Saturday, March 18, 2023
More Comics To Cartoons: Otto Soglow's Little King on Blu-ray
Since writing the last post, have been enjoying Little King cartoons, as well as R.C. Harvey's Comics Journal article Otto Soglow And the Little King: The Silent Runs Deep.
We are pleased as pomegranates to hear that the Van Beuren Studio's Little King cartoons will be released on Blu-ray!
The Little King was created by Otto Soglow and first appeared in the New Yorker in 1931. When Soglow's contract with the New Yorker expired in 1934, he took The Little King to King Features.
The animated Little King series, distributed by RKO Radio Pictures, was produced by Van Beuren Studios in 1933-1934. The Van Beuren Studio, known as the "Fables Studio" - the animation producers split into two studios when Paul Terry left to found Terrytoons in New Rochelle - made the Aesop's Fables, Tom & Jerry and Cubby Bear series, primitive and at times crude yet often extremely funny animated cartoons.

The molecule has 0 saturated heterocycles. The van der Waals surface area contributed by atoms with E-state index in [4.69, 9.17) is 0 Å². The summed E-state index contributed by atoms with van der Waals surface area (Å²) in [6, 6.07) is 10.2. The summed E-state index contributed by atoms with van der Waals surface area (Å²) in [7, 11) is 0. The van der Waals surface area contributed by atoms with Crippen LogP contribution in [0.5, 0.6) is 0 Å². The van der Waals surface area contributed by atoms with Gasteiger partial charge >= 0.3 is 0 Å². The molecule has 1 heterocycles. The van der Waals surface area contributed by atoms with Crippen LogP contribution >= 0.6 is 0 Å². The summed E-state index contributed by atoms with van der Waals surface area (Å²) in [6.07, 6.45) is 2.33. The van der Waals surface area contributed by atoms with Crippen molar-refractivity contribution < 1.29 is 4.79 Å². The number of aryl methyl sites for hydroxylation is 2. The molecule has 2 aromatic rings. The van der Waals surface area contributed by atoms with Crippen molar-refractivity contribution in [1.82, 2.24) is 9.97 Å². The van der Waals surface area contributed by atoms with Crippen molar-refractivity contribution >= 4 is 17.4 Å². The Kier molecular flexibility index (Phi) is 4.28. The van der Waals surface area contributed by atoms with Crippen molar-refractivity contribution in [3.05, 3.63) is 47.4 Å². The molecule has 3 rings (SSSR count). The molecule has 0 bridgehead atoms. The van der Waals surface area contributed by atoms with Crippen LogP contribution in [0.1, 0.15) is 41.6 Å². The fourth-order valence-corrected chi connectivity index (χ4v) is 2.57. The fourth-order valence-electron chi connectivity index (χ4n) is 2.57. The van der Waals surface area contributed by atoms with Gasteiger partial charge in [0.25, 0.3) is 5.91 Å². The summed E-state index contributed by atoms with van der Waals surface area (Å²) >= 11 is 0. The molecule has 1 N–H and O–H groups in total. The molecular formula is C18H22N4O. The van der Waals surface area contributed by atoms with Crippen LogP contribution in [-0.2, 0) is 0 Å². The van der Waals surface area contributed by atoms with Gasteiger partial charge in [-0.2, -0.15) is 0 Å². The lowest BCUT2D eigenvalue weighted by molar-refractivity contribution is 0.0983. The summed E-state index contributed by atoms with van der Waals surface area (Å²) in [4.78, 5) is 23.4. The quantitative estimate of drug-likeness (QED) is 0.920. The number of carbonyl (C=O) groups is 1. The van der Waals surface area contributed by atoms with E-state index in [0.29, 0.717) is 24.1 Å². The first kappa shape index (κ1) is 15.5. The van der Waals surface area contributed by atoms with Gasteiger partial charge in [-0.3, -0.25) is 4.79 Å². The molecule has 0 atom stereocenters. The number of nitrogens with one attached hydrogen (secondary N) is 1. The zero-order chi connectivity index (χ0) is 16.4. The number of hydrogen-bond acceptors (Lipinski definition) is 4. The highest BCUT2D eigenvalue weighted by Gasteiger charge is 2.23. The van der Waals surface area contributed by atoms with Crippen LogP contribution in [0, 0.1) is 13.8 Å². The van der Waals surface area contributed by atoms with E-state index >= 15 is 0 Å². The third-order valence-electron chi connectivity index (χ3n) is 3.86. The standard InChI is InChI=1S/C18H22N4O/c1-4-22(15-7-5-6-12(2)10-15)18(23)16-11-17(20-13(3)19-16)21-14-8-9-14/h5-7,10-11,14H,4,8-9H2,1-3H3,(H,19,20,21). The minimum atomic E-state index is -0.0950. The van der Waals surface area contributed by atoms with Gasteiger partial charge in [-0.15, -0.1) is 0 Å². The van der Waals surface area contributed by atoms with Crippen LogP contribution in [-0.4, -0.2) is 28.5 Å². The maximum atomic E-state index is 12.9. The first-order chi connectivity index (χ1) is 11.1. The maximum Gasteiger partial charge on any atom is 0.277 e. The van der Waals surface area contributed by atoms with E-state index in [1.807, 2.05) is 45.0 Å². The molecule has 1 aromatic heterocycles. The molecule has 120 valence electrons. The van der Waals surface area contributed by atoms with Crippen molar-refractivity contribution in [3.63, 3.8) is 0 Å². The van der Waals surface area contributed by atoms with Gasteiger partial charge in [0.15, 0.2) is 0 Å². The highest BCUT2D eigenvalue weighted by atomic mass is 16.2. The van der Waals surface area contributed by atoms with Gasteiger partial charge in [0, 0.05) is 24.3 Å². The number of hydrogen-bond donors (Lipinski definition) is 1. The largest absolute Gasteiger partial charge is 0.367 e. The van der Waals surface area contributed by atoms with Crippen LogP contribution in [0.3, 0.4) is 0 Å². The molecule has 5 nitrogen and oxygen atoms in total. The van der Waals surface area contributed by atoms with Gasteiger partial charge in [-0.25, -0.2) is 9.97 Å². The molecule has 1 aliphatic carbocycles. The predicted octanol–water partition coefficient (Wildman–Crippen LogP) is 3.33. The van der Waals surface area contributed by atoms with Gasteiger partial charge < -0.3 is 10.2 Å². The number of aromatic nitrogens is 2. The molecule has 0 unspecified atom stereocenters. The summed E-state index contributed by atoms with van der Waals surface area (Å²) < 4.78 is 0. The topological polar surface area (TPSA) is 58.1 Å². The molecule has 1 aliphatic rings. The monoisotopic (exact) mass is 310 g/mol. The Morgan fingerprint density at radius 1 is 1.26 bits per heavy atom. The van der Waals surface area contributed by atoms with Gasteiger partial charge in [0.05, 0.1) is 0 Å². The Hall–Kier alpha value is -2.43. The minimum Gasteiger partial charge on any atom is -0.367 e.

The focus on Van Beuren cartoons and The Little King means two consecutive blog posts featuring the blazing animation genius of Jim Tyer (1904-1976).
Jim Tyer is noted and celebrated by animation buffs for his wild, wooly and way-out animation on numerous Terrytoons, especially Heckle & Jeckle. Jim puts the extreme in the word extreme with his imaginative approaches to character animation and the staging of action.
Preceding those stints as an animator with Terrytoons (Paul Terry, oddly enough, left Jim alone to express a highly original, unfettered and uninhibited imagination) and before that, with Famous Studios, were Tyer's years working on Van Beuren's various cartoon series. Some of the Incredibly Strange Cartoons quality in the Van Beuren Aesop's Fables can definitely be traced to Jim Tyer's unique drawing style. His wacky humor can be seen in the "Dancin' Farmer Al Falfa" segment (at 2:01), among innumerable bits that emphasize the "cartoony" in cartoons throughout Tyer's career.